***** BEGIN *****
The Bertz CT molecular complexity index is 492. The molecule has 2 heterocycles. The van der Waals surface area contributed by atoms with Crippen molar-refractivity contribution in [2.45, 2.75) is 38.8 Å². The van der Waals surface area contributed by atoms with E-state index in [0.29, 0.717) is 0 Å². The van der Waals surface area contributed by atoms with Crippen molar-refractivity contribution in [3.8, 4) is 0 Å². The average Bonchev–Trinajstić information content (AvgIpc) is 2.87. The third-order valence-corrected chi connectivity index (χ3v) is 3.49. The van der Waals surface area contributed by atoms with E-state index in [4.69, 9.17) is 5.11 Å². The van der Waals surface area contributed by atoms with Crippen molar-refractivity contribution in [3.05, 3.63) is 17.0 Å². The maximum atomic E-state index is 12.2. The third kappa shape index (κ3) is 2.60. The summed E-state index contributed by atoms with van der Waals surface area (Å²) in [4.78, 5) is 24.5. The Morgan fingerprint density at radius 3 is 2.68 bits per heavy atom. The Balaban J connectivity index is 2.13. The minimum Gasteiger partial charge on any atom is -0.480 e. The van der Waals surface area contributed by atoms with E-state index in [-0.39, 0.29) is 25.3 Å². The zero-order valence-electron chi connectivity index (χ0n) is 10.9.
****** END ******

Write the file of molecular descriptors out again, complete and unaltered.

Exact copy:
The Bertz CT molecular complexity index is 492. The molecule has 2 heterocycles. The van der Waals surface area contributed by atoms with Crippen molar-refractivity contribution in [2.45, 2.75) is 38.8 Å². The van der Waals surface area contributed by atoms with E-state index in [0.29, 0.717) is 0 Å². The van der Waals surface area contributed by atoms with Crippen molar-refractivity contribution in [3.8, 4) is 0 Å². The average Bonchev–Trinajstić information content (AvgIpc) is 2.87. The third-order valence-corrected chi connectivity index (χ3v) is 3.49. The van der Waals surface area contributed by atoms with E-state index in [4.69, 9.17) is 5.11 Å². The van der Waals surface area contributed by atoms with Crippen molar-refractivity contribution in [3.05, 3.63) is 17.0 Å². The maximum atomic E-state index is 12.2. The third kappa shape index (κ3) is 2.60. The summed E-state index contributed by atoms with van der Waals surface area (Å²) in [4.78, 5) is 24.5. The Morgan fingerprint density at radius 3 is 2.68 bits per heavy atom. The Balaban J connectivity index is 2.13. The minimum Gasteiger partial charge on any atom is -0.480 e. The van der Waals surface area contributed by atoms with E-state index in [-0.39, 0.29) is 25.3 Å². The zero-order valence-electron chi connectivity index (χ0n) is 10.9.